I’ve seen several articles on geek and tech blogs with the “Pinterest is for girls” sentiment, also expressed in a condescending or mocking tone that suggests “girls are just so cute when they try to do boy stuff like the internet.” I also came across another blog that tried to address this, but I couldn’t really get a sense of issue itself until I read the post and comments here.

    — “Tumblr for the ladies” —

    That made me laugh because I frequently see Tumblr itself dismissed as “a chick site.” So, really, what the hell does all that mean anyway?

    Thanks for taking the time to do the research and for framing the issue so well. I also share your frustration at the shoddy reporting plaguing most aggregate sites and blogs.

    Sunday, March 4, 2012 at 2:12 pm | Permalink
  15. ClareV wrote:

    I like fashion and home decorating as much as the next girl, but the fact remains that some ninety per cent of Pinterest users are women. That may change over time, it may not. But until it does, if you want to reach both men AND women with your social media campaign, Pinterest is not the place to be. No hard feelings, please, it’s just math.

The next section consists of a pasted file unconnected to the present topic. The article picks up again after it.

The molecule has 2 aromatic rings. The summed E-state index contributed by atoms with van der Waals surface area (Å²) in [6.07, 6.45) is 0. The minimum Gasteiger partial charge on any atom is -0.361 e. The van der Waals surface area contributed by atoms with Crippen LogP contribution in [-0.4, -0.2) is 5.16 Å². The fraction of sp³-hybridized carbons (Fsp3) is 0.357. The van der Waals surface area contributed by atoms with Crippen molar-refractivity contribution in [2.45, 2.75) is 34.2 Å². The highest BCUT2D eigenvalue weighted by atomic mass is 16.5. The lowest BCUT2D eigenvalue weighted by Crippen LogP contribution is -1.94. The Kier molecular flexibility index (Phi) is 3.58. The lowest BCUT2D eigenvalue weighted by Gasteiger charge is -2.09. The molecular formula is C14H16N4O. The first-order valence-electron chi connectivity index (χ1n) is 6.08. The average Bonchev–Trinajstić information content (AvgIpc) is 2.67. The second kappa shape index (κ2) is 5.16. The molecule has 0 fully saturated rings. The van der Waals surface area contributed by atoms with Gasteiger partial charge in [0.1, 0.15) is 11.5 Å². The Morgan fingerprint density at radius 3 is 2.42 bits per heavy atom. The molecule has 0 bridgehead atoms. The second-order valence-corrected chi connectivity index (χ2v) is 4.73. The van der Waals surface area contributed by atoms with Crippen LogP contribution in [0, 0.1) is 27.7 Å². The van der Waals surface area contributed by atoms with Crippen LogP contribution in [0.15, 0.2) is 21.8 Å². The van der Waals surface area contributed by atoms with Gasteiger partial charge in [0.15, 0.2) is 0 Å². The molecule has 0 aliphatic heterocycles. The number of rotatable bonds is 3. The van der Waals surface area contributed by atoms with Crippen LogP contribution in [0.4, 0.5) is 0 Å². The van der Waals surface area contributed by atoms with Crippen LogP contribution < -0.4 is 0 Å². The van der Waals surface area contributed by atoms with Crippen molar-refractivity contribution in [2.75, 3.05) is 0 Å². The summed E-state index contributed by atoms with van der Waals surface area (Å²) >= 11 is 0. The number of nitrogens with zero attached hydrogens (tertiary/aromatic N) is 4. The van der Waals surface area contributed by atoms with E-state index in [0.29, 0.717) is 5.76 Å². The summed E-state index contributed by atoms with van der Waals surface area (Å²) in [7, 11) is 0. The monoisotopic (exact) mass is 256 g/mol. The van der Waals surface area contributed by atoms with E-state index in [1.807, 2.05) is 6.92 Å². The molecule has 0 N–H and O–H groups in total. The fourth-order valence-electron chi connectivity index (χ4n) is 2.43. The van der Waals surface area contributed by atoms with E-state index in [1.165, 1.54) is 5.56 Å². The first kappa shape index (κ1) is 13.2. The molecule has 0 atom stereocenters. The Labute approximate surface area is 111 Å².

Sunday, March 4, 2012 at 3:20 pm | Permalink
  16. Slinger wrote:

    @ Clarev — “but the fact remains that some ninety per cent of Pinterest users are women.”

    Um, where are you getting that figure from? Because the post above clearly states around 60% — not 90%, huge difference — and also provides a link that confirms this number. Regardless, the point of the article is more that sites with women are devalued and derided, specifically because women use them.

    Sunday, March 4, 2012 at 4:37 pm | Permalink
  17. Adrienne wrote:

    Pinterest isn’t for women or girly. It’s whatever its users make it. It was at one time, a blank slate. You pin whatever you want. So obviously, anyone can use it.

    Sunday, March 4, 2012 at 5:41 pm | Permalink
  18. Nina wrote: